Kate Bowler has written a psalm to human finitude. Her recent release, No Cure for Being Human (and Other Truths I Need to Hear) functions as a companion to her bestselling memoir, Everything Happens for a Reason (and Other Lies I’ve Loved). Bowler, an associate professor of the History of Christianity in North America at Duke Divinity School, was diagnosed with Stage IV colon cancer at the age of 35, when her son Zach was still an infant. She writes, “(this book) is a memoir for all of us who understand that we are more limited than we have realized.” In her first memoir Bowler chronicled the stunningly unhelpful platitudes that were heaped upon her (and which are pulled out by kind, well-meaning people at the first sign of tragedy) as she grappled with her diagnosis, treatment, and the uncertainty of her future: giving up the “lies she had loved.” In “No Cure,” Bowler describes the hard-won truths of the human condition, which we mostly try to avoid talking about in polite company. First the lies; now the truths.
Bowler has written extensively on the prosperity gospel, an ideology that promises happiness, health, and wealth will follow if one’s (Christian) faith is only strong enough. She describes a harrowing (and sort of hilarious) incident that took place following her first extensive surgery. Her need to be able to walk to attain discharge from the hospital has taken her, in her gown, rolling her IV pole along, to the gift shop. Upon arrival she begins to dismantle a display of books featuring the prosperity gospel. The young cashier fetches a manager who tries to understand Bowler’s concerns. “You can’t sell this in a hospital,” Bowler insists, “You can’t sell this to me,” as she gestures (melodramatically) to her hospital gown. After further back and forth, her energy flagging, she tells the manager, “Just let me point out the books that actively blame people for their own disease.” The manager obligingly removes all copies.
Many of the stories recounted here walk that fine harrowing/hilarious line. Bowler trying to get Famous Doctors to tell her the odds of her survival—really, trying to get nearly all the doctors involved in her treatment to speak frankly and directly with her. Bowler sitting on the floor surrounded by concentric circles of hundreds of pages of medical reports, waiting to find out whether she will “maybe live, die immediately, or have some kind of magic cancer that gets special treatment.” Bowler, getting the magic cancer treatment, and telling the doctor “Blast me,” musing to herself that she will be the John McClane of cancer patients. Bowler, at the suggestion of a counselor, looking back at “bucket lists” she’d made as an adolescent, and wondering whether it makes sense to try to get to the pyramids given that she feels “propelled faster and faster toward and end not fully in view.”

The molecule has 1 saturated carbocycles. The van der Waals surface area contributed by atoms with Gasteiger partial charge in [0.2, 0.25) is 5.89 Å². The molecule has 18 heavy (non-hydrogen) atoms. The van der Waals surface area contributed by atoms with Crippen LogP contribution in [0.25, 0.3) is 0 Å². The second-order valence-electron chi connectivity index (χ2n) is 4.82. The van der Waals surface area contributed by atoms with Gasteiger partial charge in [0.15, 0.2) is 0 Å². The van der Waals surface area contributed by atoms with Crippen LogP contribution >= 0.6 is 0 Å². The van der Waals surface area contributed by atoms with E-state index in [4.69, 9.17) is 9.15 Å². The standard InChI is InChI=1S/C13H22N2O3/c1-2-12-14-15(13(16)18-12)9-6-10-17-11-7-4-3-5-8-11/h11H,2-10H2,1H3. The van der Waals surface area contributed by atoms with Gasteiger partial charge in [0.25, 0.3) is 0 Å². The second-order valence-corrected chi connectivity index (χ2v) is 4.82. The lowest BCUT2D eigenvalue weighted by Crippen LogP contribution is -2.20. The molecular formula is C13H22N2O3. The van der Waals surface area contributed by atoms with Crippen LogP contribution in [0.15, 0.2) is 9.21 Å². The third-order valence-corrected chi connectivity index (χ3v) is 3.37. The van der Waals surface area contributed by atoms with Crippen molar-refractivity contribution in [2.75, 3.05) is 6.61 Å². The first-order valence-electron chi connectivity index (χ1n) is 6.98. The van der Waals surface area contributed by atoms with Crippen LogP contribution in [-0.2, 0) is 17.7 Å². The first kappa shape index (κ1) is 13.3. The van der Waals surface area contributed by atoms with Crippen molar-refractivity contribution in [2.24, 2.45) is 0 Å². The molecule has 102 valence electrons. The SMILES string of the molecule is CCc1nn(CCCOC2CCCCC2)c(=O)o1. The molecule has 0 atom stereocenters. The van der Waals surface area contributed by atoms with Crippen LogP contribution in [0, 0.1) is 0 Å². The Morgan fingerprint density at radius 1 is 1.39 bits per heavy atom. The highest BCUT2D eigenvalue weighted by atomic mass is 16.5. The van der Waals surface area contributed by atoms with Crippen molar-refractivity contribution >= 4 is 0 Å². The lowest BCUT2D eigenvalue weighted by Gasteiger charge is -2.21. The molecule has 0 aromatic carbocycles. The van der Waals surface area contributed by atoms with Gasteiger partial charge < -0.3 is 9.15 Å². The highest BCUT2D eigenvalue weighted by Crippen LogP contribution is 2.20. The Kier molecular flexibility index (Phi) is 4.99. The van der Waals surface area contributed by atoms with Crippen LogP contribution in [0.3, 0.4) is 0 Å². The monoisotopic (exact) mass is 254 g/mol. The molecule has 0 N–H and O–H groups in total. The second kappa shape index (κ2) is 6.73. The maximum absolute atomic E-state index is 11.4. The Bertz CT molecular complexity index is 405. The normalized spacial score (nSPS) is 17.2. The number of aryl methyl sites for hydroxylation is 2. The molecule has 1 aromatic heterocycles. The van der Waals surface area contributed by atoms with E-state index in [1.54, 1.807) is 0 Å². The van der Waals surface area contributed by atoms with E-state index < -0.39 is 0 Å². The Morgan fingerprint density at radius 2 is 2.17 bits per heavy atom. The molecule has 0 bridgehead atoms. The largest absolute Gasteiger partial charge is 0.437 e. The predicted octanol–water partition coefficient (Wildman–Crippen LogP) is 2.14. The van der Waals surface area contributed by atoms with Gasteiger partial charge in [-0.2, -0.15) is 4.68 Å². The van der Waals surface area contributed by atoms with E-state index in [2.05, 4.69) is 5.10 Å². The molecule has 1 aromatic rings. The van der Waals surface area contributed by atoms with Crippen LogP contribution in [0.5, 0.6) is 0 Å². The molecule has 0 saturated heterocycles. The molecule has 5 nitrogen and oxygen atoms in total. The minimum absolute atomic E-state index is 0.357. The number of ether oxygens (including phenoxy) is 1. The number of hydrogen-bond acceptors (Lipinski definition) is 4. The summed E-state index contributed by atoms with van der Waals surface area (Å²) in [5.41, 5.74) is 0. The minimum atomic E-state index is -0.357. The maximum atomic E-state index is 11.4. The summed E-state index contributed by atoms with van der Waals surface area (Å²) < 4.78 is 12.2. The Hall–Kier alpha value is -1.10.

Bowler is painfully honest about her anguish and fear, even as she recognizes that such conversations can be profoundly difficult for the people around her. This is a psalm of lament. Many of the most heartbreaking moments feature her son.
This is the only kind of eternity I can understand: how we can eat Goldfish crackers and lie in the hammock until the light fades, before deciding that dinner should be cereal again. I have tried to solve the problem of finitude. I have tried to pour infinity into these stubborn hours. But I keep ticking.
And this is a psalm of praise. In a chapter detailing the toll her many surgeries have taken upon both her body and her sense of being embodied, Bowler recalls “the last time [she] felt whole,” when she was enduring the initial onslaught of surgeries.
Each day was a terrible winnowing, separating wheat from chaff, but I felt a surreal completeness. I remember clearly in the hospital how I felt this strange closeness with God, how I did not feel like dry grass. I was becoming less and less, but I was not reduced to nothing. God’s love was everywhere, sticking to everything… Despair was never far away, but somehow the seams of the universe had come undone, and all the splendid, ragged edges were showing. And they brought me closer than I’ve ever been to the truth of this experiment—living—and how the horror and the beauty of it feels almost blinding.
Bowler writes that she has made her house on the edge of a cliff—the cliff of not knowing, of fear, of business left undone. Ultimately she concludes—and a strange encounter with a fellow tourist in Portugal affirms—that this is the human condition. Not getting through the bucket list, not knowing whether you will see your child graduate from kindergarten (let alone see grandchildren), not getting to write the novel, learn Chinese, or fill every hour with enough joy, enough love, enough. We spend our hours and days on things we will never complete, and, because this is the most human thing of all, it’s better that way. Bowler’s psalm will resonate, as she has said, with those who have come to understand that we are more limited than we have realized. Bowler, and her memoir, are boon companions for our journey.
Pat Raube has served as the pastor of Union Presbyterian Church in Endicott, New York since 2007, and is a graduate of the Union Theological Seminary in the City of New York (MDiv). She is a contributor to the RevGals’ book, “There’s a Woman in the Pulpit” (SkyLight Paths Publishing). A native of the Jersey shore and in love with the New England coastline, she is happy to report that yes, she has been to the ocean this year.
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